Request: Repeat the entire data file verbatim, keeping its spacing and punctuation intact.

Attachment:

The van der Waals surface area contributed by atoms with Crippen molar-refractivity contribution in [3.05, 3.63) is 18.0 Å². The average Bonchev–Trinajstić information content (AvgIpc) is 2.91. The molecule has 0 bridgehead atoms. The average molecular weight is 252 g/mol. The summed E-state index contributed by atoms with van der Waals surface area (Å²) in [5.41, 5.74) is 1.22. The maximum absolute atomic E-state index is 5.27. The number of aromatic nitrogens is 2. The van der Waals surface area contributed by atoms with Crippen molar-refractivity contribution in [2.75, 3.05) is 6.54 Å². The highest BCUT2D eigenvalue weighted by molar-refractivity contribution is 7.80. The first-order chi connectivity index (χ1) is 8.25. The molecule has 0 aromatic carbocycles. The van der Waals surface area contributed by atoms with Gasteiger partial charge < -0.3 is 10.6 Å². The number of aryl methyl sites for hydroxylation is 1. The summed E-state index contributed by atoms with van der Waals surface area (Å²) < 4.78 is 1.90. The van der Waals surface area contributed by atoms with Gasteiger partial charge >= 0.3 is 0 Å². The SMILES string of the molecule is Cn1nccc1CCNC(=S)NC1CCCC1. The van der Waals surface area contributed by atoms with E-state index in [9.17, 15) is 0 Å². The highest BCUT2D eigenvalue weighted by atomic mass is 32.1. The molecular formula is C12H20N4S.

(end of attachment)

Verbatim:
The van der Waals surface area contributed by atoms with Crippen molar-refractivity contribution in [3.05, 3.63) is 18.0 Å². The average Bonchev–Trinajstić information content (AvgIpc) is 2.91. The molecule has 0 bridgehead atoms. The average molecular weight is 252 g/mol. The summed E-state index contributed by atoms with van der Waals surface area (Å²) in [5.41, 5.74) is 1.22. The maximum absolute atomic E-state index is 5.27. The number of aromatic nitrogens is 2. The van der Waals surface area contributed by atoms with Crippen molar-refractivity contribution in [2.75, 3.05) is 6.54 Å². The highest BCUT2D eigenvalue weighted by molar-refractivity contribution is 7.80. The first-order chi connectivity index (χ1) is 8.25. The molecule has 0 aromatic carbocycles. The van der Waals surface area contributed by atoms with Gasteiger partial charge < -0.3 is 10.6 Å². The number of aryl methyl sites for hydroxylation is 1. The summed E-state index contributed by atoms with van der Waals surface area (Å²) < 4.78 is 1.90. The van der Waals surface area contributed by atoms with Gasteiger partial charge >= 0.3 is 0 Å². The SMILES string of the molecule is Cn1nccc1CCNC(=S)NC1CCCC1. The van der Waals surface area contributed by atoms with E-state index in [9.17, 15) is 0 Å². The highest BCUT2D eigenvalue weighted by atomic mass is 32.1. The molecular formula is C12H20N4S.